Zimbabwe, like every other country, needs a strong and safe banking sector that can mobilise savings and can help productive businesses grow faster. We have more than enough economic troubles without having to worry about whether a bunch of small, weirdly-managed and weak banks are going to fail.
We are not alone. Around the world monetary authorities and banking regulators have found out that many banks are not as strong as they should be, that greed among shareholders, partners and top managers has seriously weakened banks, and that vast injections of capital are needed to restore the sector.
While taxpayers in some countries were called in to shore up banks, to stop a serious recession turning into a major depression, there is a fast growing belief that those who want to own banks need to put money in, rather than take it out. Hardly a day passes without a banking authority somewhere demanding that shareholders pump in more equity, or else quit banking.
Now the Governor of the Reserve Bank of Zimbabwe, Dr Gideon Gono, has joined the chorus. He wants big banks protected by a thick slice of shareholders equity; to be precise he wants banks to have minimum capital, that is the permanent money put in by their owners, of US$100 million and he wants them to hit that level in just under two years.
This is just the minimum. The Basle III requirements, which Zimbabwe has adopted, require banks to have a higher percentage of their funds as equity than has been the case. A US$100 million bank can only lend out about US$600 million; if it wants to be bigger then it needs even more capital from its owners. Dr Gono is not setting maximums, only stating that he no longer wants small weak banks.
There are many advantages in having bigger banks. In the Zimbabwean context a big bank cannot be controlled by one or two shareholders. No one is that rich, yet. So the danger of insider loans retreats sharply. In fact, to reach the sort of levels Dr Gono has set, local banks are going to have to seek institutional investors, mainly the pension funds, and that too will be an advantage. These investors are not interested in borrowing anything, let alone seeking special advantages in that borrowing. They want good sound businesses to borrow, pay decent interest on time, and then convert those profits into dividends which the funds can use to pay pensions.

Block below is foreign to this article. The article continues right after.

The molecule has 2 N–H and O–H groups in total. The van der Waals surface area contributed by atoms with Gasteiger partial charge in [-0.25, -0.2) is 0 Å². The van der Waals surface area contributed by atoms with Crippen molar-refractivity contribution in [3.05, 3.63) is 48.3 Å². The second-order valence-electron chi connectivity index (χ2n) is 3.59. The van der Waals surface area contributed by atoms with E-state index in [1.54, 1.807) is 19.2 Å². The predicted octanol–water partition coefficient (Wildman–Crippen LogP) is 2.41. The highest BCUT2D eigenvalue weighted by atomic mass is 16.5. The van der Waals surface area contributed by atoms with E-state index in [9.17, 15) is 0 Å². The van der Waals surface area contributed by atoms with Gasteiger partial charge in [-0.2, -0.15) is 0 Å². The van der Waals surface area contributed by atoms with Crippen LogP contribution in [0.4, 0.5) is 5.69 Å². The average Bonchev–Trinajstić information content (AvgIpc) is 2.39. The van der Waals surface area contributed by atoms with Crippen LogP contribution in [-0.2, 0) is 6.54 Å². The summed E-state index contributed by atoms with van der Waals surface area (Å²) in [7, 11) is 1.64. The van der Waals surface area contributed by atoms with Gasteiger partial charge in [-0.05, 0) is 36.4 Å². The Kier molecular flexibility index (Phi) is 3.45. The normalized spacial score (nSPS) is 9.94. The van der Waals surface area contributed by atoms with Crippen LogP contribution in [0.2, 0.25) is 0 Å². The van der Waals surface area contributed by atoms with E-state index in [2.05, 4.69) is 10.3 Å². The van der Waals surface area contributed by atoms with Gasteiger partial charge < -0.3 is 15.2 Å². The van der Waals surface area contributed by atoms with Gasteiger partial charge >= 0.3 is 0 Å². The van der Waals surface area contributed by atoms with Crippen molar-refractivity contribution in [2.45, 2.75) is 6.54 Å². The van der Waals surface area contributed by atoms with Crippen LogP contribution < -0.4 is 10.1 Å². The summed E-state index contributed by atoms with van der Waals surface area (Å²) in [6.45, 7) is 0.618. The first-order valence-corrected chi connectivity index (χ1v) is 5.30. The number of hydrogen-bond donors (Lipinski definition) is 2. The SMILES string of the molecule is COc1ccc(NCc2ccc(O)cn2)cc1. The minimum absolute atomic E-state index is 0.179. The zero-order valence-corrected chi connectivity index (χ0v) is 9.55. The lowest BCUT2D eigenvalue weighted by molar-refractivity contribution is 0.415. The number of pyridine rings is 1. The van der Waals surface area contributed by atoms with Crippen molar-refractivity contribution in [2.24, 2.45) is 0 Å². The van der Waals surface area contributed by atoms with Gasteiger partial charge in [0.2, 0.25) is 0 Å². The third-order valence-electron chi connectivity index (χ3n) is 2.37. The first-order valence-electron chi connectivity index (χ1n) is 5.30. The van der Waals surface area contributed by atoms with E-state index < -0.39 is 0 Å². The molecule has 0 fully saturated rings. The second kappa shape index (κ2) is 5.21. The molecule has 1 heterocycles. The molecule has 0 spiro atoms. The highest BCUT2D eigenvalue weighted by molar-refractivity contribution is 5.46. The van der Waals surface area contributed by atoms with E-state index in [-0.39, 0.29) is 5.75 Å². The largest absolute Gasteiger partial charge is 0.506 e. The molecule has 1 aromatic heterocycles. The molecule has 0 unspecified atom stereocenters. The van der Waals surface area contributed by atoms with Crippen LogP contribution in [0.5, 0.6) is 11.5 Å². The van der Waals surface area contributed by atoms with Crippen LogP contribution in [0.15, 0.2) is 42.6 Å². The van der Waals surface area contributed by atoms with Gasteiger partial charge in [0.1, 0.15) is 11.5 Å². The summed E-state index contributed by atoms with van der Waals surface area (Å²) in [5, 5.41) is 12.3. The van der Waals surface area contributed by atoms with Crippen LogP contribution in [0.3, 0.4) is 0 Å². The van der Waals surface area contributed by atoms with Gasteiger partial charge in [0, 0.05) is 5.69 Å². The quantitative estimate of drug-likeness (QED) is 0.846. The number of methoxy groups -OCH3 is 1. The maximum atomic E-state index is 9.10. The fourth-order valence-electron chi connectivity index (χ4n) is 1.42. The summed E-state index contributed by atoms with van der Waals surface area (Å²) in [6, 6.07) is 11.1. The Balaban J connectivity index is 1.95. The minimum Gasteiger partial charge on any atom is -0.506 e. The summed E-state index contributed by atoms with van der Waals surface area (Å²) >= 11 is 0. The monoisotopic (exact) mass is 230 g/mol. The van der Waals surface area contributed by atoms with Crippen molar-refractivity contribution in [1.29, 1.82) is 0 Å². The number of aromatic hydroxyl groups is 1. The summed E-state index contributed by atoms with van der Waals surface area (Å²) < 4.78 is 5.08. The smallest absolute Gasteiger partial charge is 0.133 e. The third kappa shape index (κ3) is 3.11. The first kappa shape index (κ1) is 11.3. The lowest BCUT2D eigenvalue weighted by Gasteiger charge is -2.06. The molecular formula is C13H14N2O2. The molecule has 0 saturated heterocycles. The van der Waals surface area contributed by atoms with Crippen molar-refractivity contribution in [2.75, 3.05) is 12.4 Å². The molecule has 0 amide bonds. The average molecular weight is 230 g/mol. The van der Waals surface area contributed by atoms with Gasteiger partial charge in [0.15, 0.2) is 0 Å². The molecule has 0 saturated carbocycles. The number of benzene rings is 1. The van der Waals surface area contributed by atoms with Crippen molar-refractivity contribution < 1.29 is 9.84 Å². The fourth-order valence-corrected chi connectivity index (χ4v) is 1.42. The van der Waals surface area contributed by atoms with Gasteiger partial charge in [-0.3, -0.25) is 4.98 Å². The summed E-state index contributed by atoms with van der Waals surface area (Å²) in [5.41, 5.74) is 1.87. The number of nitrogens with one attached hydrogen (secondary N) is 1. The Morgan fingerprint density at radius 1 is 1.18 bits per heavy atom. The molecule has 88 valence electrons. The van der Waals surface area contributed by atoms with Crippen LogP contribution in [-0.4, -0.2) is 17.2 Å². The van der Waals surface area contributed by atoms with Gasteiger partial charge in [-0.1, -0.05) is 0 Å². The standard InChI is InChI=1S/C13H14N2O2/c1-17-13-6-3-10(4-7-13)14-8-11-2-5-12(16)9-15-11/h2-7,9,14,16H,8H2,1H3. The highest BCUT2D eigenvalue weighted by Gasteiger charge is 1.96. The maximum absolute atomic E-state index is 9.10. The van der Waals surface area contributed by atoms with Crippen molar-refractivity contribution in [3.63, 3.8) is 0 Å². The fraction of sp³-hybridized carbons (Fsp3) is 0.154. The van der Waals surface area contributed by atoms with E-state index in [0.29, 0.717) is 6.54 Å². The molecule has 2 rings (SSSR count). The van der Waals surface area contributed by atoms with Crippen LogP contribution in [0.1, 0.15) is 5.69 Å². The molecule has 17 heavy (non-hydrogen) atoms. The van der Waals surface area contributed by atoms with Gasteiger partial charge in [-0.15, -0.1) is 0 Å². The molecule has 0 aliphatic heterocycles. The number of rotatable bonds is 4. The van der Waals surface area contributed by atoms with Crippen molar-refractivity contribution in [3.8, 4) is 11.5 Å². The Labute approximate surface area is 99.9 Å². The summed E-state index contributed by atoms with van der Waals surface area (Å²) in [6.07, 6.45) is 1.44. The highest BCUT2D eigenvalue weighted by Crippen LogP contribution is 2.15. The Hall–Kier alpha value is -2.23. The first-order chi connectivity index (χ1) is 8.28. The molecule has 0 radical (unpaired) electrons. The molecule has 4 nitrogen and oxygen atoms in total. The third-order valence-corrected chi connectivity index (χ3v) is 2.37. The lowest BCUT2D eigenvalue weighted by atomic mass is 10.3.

Until around 15 years ago, Zimbabwe's banking sector was boring and safe, dominated by a handful of commercial banks, two locally owned, three building societies and another handful of merchant banks. They largely competed on location of branches and the colour schemes of staff uniforms.
Then the doors were opened. The shake-up was needed, but the ride has been a little too rough.
We now know which new banks made the grade, which new banks have totally failed, and which are potentially vulnerable.
Now we hope to see mergers and buy-outs. The plethora of little banks needs to start marrying, and some marriages probably need to be polygamous. Even some of the successful newcomers could look at merging; we can see two that would fit together well and create a large strong bank that could compete with the old big banks as an equal.
The problem in the past has been the egos of controlling shareholders and top managers, even in the honest banks, with the desire to use "their" bank to supply cheap loans to bad businesses these shareholders also own being an additional complication. But most of the minority of "good" banks still have ego problems.
Well, now choices are limited. We find it hard to imagine that any group of Zimbabwean shareholders can find an extra US$87,5 million in two years. Even if two or three banks amalgamate they will find it tough, but a big, well-managed bank will find it a lot easier to attract investors who want a safe haven for their longer-term funds with a reasonable guarantee of dividends. They are not interested in some little bank that may, or may not, be around next month.
Every time another little bank goes to the wall, Dr Gono has carefully stated that this does not mean that Zimbabwe's banking sector is weak or in danger. In one sense he is correct. The big banks have the overwhelming bulk of deposits and even small savers are heard saying that "we are not going to put our cash in a little bank".
As some of the big banks are majority Zimbabwean owned, or very close to to having a majority of local ownership, and all banks are now managed by Zimbabweans, it is obvious that savers are worried about size, and competence of management, not whether ownership is local or foreign.
This is why we agree with Dr Gono. Our own banks need to be big, and whether this means mergers or whether it means spreading ownership in some other way, neither us nor Dr Gono really care. We just want an end to headlines that say: "Another bank collapses."